One resident requested an additional goal be added in the proposed development guide concerning preserving dark skies in Kuna. This would help preserve a feel of open space and combat light pollution.
Cindy Giesen told council members she had sat down with the planning and zoning department to go over the city’s current lighting ordinance. Giesen said she has “total confidence” that department staff will continue to do “an awesome job” concerning the lighting ordinance, but future departments may not hold on to that value.
“For a 10-year plan of Kuna … I’m concerned this planning department might not be here and so they won’t notice the importance of lighting,” Giesen said. “I feel like it’s a contract when you tell the people of Kuna that you care about the skies and the bird sanctuaries and insects, our sleep patterns. … I feel like something in this document will alert everybody to the importance, that we’re paying attention.”
Buban-Vonder Haar said she liked what Giesen had to say and she agreed with the sentiments and reasoning. She offered to write up possible text to be added and would offer suggestions where to put it.
Giesen said after the hearing she went home and did a happy dance.
“I am extremely grateful that during the meeting, the city council considered my request and will add some statement to the Kuna Comprehensive Plan that commits to protect Kuna’s dark skies from unnecessary and avoidable light pollution,” Giesen said a few days after the meeting. “I’m very glad I attended. It seemed to make a positive difference.”
Giesen added she feels it’s a good plan overall and appreciates the effort the city put in to collecting public input to include in the update. She hopes more people will attend these meetings because she feels public input is considered and questions are answered.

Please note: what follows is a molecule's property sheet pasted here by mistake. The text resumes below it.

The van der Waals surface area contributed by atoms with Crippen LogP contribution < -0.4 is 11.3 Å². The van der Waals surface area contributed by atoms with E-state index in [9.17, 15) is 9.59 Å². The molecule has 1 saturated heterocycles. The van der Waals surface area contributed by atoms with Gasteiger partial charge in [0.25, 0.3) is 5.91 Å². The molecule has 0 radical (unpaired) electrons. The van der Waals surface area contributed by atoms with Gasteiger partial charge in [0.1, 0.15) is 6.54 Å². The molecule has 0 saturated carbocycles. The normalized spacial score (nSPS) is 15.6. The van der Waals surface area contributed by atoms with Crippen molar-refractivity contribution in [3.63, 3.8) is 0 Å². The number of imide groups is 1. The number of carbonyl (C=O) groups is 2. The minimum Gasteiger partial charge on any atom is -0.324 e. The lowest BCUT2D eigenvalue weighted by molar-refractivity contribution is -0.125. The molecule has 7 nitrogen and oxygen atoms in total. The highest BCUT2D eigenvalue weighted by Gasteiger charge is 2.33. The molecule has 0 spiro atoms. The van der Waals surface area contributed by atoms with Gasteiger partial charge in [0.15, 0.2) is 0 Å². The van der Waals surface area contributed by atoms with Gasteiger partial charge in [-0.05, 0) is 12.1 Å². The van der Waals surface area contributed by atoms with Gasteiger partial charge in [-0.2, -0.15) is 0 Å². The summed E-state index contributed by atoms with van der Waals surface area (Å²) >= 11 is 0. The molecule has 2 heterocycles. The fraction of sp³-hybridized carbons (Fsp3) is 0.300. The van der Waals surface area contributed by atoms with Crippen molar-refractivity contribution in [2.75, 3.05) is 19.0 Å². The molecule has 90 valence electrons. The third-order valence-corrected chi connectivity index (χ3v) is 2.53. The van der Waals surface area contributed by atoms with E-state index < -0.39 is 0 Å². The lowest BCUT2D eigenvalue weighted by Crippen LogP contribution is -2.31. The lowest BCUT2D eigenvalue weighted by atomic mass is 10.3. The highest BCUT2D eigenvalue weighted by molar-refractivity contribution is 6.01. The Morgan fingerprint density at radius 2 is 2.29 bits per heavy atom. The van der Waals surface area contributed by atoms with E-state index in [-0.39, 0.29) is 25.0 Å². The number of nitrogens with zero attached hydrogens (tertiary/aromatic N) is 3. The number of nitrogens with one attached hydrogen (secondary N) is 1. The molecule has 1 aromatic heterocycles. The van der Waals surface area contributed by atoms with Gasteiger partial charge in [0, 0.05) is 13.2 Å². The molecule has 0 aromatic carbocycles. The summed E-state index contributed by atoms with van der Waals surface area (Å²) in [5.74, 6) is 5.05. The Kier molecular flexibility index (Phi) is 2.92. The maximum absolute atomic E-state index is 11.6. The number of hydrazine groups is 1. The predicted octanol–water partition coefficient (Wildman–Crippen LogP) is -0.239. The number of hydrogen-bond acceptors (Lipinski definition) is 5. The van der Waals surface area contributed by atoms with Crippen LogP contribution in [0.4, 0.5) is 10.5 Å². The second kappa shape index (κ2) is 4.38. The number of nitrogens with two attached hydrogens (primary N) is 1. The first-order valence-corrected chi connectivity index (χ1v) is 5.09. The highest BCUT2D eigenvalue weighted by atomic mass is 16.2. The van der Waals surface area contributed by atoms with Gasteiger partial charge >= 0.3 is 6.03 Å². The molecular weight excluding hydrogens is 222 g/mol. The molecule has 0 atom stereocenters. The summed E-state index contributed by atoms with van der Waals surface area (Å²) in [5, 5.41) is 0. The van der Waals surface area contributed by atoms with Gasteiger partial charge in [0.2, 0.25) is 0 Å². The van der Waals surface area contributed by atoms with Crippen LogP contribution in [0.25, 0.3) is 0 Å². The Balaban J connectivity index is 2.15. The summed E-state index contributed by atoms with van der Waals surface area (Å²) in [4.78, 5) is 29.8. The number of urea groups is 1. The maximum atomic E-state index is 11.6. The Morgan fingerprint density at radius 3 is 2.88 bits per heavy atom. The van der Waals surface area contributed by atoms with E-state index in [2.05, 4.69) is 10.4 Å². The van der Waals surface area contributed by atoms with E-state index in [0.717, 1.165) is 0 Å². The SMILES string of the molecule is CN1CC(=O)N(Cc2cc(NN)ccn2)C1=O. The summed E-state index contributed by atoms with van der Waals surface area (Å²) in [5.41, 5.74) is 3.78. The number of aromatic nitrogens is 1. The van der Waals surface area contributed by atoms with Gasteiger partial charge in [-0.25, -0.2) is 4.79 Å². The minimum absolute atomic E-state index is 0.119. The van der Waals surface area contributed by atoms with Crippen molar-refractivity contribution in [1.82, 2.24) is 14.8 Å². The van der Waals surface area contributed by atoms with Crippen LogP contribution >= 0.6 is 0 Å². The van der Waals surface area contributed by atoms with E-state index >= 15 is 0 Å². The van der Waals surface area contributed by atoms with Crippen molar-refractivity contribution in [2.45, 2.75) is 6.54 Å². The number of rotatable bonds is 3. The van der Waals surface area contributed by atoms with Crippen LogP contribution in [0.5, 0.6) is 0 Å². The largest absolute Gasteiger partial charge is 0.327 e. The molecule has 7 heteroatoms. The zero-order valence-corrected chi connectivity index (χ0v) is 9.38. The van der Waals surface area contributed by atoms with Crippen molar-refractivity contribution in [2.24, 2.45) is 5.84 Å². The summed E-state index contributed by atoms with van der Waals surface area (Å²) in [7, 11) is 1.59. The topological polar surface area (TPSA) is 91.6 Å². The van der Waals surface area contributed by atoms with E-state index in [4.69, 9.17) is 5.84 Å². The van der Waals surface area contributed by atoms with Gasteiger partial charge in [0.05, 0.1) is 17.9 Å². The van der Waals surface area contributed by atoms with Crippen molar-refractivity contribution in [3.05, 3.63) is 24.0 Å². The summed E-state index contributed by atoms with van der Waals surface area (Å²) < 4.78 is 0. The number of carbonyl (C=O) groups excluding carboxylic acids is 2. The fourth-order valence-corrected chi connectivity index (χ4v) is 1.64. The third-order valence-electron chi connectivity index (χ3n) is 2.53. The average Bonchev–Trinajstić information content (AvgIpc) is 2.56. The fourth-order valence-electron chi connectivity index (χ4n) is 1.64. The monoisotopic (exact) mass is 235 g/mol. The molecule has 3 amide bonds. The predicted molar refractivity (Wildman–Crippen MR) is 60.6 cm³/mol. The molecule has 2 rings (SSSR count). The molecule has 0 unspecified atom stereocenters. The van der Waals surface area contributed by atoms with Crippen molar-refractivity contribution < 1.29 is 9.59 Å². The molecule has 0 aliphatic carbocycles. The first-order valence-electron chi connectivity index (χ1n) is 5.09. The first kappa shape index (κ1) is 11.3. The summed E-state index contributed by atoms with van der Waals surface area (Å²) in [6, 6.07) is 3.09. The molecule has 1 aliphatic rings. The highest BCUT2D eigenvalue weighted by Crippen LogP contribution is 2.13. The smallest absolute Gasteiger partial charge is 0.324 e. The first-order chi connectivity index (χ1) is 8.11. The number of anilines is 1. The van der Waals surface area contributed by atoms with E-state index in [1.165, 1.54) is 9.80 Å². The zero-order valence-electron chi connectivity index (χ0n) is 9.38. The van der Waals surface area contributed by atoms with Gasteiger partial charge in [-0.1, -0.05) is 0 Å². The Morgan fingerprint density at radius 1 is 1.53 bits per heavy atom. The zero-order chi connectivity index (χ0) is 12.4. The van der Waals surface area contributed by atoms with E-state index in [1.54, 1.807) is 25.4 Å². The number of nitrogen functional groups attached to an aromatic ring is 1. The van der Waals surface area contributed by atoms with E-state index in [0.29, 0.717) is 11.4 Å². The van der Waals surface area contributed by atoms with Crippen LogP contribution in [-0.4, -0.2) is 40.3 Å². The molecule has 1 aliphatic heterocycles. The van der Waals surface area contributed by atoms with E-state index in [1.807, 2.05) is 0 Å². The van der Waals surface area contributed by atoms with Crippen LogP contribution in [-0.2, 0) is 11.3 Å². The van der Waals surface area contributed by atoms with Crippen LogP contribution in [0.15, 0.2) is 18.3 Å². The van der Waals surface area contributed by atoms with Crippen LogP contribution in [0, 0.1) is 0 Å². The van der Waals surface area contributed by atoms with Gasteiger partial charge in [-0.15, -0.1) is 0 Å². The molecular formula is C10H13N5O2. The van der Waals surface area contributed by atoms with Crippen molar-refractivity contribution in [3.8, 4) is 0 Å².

WHAT WASN’T DISCUSSED
Several agencies submitted letters expressing their thoughts on how Kuna’s comprehensive plan could affect or work in concert with their goals.
The Ada County Development Services Department and Boise Mayor Dave Bieter both complimented the city’s efforts in updating the plan, however both also expressed concerns.
Ada County Development Services Department said it does not support the Envision Kuna Comprehensive Plan as proposed due to a possible 83% potential loss of agricultural land and the plan’s “very liberal” use of mixed-use zoning designations. Basically, Kuna’s population could get to be too big.
The letter stated Kuna will need to accommodate 20,485 households to support a total population of 60,200 by 2040, according to COMPASS projections. Even with the most conservative land use assumptions applied to the proposed “Future Land Use Map,” the draft comprehensive plan provides for land use capacity to accommodate 50,575 households and a population of 147,173.
“We completely respect the City’s ability to plan for a little more capacity in their future land use designations than the growth demands,” the letter stated. “And yet, we also believe that 250% more capacity than needed demand would place an unnecessary burden on the county’s public facilities and services including jail, court, emergency communication, coroner, emergency medical, juvenile services and many more.”
Bieter also expressed concerns about Kuna’s potential growth, saying the size of Kuna’s area of impact and the “intensity of the designated land uses far exceed the area needed to accommodate” a population of about 54,000 in 2040, according to recent estimates.
Bieter’s letter pointed out that Kuna’s area of impact, as presented in the comprehensive plan draft, is around 7,000 acres larger than Meridian’s, which has a population of 150,000 (nearly 3 times that of Kuna) estimated for 2040. Kuna’s proposed area of impact is around 25,000 acres larger than Eagle’s, which has a population estimate of 58,000 in 2040.
“We encourage you to revisit your area of city impact to create a boundary that reflects a realistic growth pattern and prevents incentives for sprawl and premature annexation,” Bieter’s letter said.